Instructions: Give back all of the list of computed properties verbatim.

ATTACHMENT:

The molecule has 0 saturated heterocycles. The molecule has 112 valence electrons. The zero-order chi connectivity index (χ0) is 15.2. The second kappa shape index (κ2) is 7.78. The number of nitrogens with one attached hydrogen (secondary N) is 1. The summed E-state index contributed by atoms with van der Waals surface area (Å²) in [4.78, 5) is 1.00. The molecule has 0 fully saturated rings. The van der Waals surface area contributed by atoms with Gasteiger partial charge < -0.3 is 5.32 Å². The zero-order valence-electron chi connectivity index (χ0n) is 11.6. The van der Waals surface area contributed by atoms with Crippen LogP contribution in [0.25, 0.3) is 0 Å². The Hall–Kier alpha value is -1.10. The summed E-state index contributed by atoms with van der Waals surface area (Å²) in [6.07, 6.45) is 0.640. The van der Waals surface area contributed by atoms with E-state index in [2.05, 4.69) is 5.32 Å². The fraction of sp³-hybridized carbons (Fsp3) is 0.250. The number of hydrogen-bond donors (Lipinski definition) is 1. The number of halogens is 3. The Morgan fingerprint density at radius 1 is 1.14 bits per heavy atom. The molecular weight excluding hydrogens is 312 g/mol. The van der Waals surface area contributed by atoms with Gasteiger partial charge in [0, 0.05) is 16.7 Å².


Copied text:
The molecule has 0 saturated heterocycles. The molecule has 112 valence electrons. The zero-order chi connectivity index (χ0) is 15.2. The second kappa shape index (κ2) is 7.78. The number of nitrogens with one attached hydrogen (secondary N) is 1. The summed E-state index contributed by atoms with van der Waals surface area (Å²) in [4.78, 5) is 1.00. The molecule has 0 fully saturated rings. The van der Waals surface area contributed by atoms with Gasteiger partial charge < -0.3 is 5.32 Å². The zero-order valence-electron chi connectivity index (χ0n) is 11.6. The van der Waals surface area contributed by atoms with Crippen LogP contribution in [0.25, 0.3) is 0 Å². The Hall–Kier alpha value is -1.10. The summed E-state index contributed by atoms with van der Waals surface area (Å²) in [6.07, 6.45) is 0.640. The van der Waals surface area contributed by atoms with E-state index in [2.05, 4.69) is 5.32 Å². The fraction of sp³-hybridized carbons (Fsp3) is 0.250. The number of hydrogen-bond donors (Lipinski definition) is 1. The number of halogens is 3. The Morgan fingerprint density at radius 1 is 1.14 bits per heavy atom. The molecular weight excluding hydrogens is 312 g/mol. The van der Waals surface area contributed by atoms with Gasteiger partial charge in [0, 0.05) is 16.7 Å².